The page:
Think of all the dangerous things we have eliminated to protect people and wildlife since you and I were kids: lead in gasoline, sinkers and paint; mercury thermometers; dioxin in our rivers; asbestos in our ceilings and brakes; and smoking in public places, to name a few. Freedom to do anything a person wants is unacceptable when it harms others, like driving on the wrong side of the road or drunk, don’t you agree?
George: One key problem is that the definition of an automatic firearm is very complicated. Lots of people don’t understand that they are talking about the same mechanisms that are available on my hunting rifles. We should be able to agree on banning bump stocks. And a limit on the bullet capacity for our guns is sensible. Apparently we are going to argue about the age at which you should be allowed to purchase a firearm. I guess some people would be alarmed to know that I had my own gun at age 12.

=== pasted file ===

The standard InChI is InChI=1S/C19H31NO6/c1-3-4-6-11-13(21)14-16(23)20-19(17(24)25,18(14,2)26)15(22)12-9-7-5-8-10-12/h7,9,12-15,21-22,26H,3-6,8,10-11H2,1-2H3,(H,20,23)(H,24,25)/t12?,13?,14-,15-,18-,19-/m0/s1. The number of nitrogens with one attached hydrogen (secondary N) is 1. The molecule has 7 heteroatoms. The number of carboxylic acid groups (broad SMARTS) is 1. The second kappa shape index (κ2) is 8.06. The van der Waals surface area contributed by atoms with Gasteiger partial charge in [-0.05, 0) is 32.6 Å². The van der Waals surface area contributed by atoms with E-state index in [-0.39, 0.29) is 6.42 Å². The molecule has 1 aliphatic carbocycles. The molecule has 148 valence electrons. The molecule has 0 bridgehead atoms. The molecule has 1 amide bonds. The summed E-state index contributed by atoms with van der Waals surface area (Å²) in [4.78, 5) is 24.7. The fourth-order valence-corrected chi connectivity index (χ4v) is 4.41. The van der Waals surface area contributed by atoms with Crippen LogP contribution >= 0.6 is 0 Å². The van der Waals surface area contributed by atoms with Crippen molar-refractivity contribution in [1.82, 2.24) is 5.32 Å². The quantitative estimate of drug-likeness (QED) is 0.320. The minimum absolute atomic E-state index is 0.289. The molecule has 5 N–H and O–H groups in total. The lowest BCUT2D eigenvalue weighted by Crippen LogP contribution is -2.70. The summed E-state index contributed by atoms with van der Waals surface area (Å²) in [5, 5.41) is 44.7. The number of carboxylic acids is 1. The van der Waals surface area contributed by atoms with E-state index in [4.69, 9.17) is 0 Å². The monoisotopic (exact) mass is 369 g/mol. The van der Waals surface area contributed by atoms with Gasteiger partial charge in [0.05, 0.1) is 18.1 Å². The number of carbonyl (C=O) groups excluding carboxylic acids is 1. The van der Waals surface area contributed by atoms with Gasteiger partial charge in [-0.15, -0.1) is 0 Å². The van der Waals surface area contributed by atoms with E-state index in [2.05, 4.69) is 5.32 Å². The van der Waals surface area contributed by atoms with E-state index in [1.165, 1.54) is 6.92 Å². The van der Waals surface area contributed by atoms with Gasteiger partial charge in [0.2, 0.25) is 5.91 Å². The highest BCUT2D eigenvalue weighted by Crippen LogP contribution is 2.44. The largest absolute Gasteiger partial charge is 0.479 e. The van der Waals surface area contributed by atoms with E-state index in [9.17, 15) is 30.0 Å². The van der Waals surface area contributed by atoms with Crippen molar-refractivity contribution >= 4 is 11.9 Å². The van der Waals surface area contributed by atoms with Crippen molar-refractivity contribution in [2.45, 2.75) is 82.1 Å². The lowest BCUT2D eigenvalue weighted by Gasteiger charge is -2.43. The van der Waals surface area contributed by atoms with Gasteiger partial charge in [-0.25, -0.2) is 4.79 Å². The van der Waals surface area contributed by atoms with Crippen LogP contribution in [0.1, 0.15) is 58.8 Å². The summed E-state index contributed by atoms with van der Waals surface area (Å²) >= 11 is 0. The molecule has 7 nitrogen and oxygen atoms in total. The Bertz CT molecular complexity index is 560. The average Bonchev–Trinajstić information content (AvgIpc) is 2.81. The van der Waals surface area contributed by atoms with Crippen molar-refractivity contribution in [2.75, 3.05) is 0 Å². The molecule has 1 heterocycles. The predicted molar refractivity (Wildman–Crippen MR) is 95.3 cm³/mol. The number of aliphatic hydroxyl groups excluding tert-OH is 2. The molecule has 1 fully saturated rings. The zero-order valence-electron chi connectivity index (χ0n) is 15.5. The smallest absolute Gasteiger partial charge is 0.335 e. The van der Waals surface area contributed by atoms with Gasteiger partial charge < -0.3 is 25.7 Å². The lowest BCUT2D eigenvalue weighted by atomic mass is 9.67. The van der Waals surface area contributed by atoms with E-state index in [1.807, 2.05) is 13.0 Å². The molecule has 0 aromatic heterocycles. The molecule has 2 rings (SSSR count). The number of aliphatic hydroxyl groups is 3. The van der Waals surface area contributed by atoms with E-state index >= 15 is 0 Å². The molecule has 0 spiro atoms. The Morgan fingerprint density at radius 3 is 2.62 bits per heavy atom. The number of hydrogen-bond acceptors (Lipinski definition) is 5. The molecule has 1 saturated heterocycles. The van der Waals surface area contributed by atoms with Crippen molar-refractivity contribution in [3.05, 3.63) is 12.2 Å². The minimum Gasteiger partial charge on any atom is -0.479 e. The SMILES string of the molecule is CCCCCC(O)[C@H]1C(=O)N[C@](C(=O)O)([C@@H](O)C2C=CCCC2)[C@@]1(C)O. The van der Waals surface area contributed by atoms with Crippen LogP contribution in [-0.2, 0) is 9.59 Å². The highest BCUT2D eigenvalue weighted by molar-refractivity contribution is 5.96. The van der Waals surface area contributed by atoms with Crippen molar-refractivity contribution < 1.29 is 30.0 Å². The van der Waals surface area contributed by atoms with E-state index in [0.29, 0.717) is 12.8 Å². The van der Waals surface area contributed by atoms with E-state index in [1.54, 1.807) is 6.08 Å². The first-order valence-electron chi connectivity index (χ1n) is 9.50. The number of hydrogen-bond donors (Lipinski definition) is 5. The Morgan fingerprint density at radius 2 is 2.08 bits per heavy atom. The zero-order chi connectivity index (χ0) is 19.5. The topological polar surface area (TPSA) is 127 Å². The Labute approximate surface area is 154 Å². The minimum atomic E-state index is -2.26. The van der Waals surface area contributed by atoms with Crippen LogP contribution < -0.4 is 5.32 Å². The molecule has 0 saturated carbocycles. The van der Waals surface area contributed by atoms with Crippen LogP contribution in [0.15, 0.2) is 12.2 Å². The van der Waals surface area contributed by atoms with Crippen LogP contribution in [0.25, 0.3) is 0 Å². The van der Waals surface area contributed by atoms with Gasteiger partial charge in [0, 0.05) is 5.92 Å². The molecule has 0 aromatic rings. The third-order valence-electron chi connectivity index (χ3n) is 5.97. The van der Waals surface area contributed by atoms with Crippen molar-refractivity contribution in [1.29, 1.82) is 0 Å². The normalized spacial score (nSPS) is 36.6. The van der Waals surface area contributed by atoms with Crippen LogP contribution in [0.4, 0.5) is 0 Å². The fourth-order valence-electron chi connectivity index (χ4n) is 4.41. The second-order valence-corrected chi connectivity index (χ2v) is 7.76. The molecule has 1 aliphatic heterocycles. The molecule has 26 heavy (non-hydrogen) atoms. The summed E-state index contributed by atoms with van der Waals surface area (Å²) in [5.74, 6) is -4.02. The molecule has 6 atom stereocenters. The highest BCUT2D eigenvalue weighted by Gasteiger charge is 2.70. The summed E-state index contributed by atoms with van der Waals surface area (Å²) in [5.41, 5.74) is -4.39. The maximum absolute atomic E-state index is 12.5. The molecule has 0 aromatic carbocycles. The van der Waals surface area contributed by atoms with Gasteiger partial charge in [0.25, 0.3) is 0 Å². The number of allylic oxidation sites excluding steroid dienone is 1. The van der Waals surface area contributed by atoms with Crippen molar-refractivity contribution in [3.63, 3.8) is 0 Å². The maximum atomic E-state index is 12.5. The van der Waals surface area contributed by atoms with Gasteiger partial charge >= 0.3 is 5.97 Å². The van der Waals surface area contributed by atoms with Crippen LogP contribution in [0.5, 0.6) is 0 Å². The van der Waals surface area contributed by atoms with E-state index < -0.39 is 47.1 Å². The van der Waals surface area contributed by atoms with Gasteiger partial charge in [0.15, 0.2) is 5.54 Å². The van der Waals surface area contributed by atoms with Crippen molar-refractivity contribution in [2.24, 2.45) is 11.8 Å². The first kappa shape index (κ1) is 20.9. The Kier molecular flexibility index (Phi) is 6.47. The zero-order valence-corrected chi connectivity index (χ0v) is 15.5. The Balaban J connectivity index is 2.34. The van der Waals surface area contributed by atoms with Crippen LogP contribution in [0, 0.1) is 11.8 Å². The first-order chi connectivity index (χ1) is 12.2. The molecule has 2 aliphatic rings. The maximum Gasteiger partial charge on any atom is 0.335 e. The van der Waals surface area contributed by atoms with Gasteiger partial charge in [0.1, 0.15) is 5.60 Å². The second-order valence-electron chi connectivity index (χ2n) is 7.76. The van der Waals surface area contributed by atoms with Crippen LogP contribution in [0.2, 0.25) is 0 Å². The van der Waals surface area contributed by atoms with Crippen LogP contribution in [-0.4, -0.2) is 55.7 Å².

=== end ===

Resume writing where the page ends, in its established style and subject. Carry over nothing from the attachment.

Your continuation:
I can agree that most private gun sales should require a background check. But the Maine ballot measure calling for that went way too far, and was defeated, albeit by a fairly narrow margin. That fall, when it was on the ballot, I loaned a firearm to a friend which she kept through the deer season until she actually shot a deer.
That proposed law would have required a background check when I loaned her the gun and another background check when she gave my gun back to me. That’s ridiculous. So the private sale requirement should be more reasonable, with exceptions for family members and friends, particularly if the gun is only being loaned during hunting season.